Average Joe, seeking to save his house by getting a loan modification, knows that that process is about as easy as getting Congress to pass health care legislation. So imagine a scenario under which investors may, for $99.95 per month, peruse lists of foreclosed homes they can buy at bulk-buyers' costs, with the mere click of a mouse. How did that happen?
Starting this week, RebuildUS.com, a Woodland Hills, Calif.-based company, is launching a Web site that allows buyers to purchase low-end properties online. No courthouse mob scene, no auction fracas. The homes for sale -- usually distressed and starting at about $4,000 -- are available courtesy of bulk buyers like James Odell Barnes, a well-known foreclosure investor. Barnes, of Leesville, S.C., buys vast quantities of homes over the phone, without inspecting them. Or, as he explained it once in an interview, "I will buy anything."
Well and good. But how do investors get in on this bonanza?
Bulk buyers -- the big boys who typically deal directly with banks and buy in volume -- list low-priced individual homes at RebuildUS.com. Then RebuildUS.com members, "resellers" who pay the monthly fee for lists of homes for sale, buy the properties in packages of five or more (mini-bulk buyers, as it were). Contracts are completed through a secure Web site. Those buyers then resell the homes to low-income buyers who may not qualify for a bank loan, offering them seller financing -- a payoff installment plan lasting at least 15 years.
"RebuildUS was created to do what the banks can't do: create house payments families can afford," says Benjamin Kim, co-founder and CEO of RebuildUS.com.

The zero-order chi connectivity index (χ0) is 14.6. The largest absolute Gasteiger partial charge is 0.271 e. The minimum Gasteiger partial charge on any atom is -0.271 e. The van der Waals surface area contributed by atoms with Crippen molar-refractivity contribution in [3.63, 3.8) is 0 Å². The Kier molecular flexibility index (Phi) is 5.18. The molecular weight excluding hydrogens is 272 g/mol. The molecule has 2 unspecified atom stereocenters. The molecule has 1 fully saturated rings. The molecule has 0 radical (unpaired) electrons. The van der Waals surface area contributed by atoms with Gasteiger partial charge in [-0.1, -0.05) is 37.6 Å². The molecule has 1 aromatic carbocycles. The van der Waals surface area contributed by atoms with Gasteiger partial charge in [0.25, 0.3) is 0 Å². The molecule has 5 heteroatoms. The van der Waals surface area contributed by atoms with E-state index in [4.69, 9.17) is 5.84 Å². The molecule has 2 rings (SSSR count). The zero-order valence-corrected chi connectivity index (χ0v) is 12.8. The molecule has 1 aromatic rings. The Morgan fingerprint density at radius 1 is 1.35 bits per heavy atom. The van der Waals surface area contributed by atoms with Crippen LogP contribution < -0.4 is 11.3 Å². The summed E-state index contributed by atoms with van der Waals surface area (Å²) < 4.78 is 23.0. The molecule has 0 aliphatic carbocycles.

The company offers investors an array of options to buy and manage each home. The Web site also has links to firms that will, for a fee, do the legwork of selling or managing the properties. That's a heck of a lot easier than the usual scenario.
Typically, buyers seeking foreclosed properties rely on bank lists, the Multiple Listing Service, tax records and Web sites to find foreclosed properties for sale. Or they get tight with real estate agents who specialize in foreclosures, and pass along new listings to clients as they become available. Good luck with that.
Buyers with guts of steel take their chances on courthouse steps, where public auctions of bank-owned properties take place. The uninitiated often get in over their heads, overbidding during the fast-paced transactions, or neglecting to check public records first to find out if the properties have liens or other encumbrances. They also must bring cashier's checks in amounts matching at least the minimum bids. Some buyers go the private-auction route to landing a foreclosed property. Those, too, are sold sight-unseen, and buyers sometimes have to deal with evictions and severely distressed property conditions.
Bottom line: No matter how you purchase a foreclosed home, know what the heck you're getting into.
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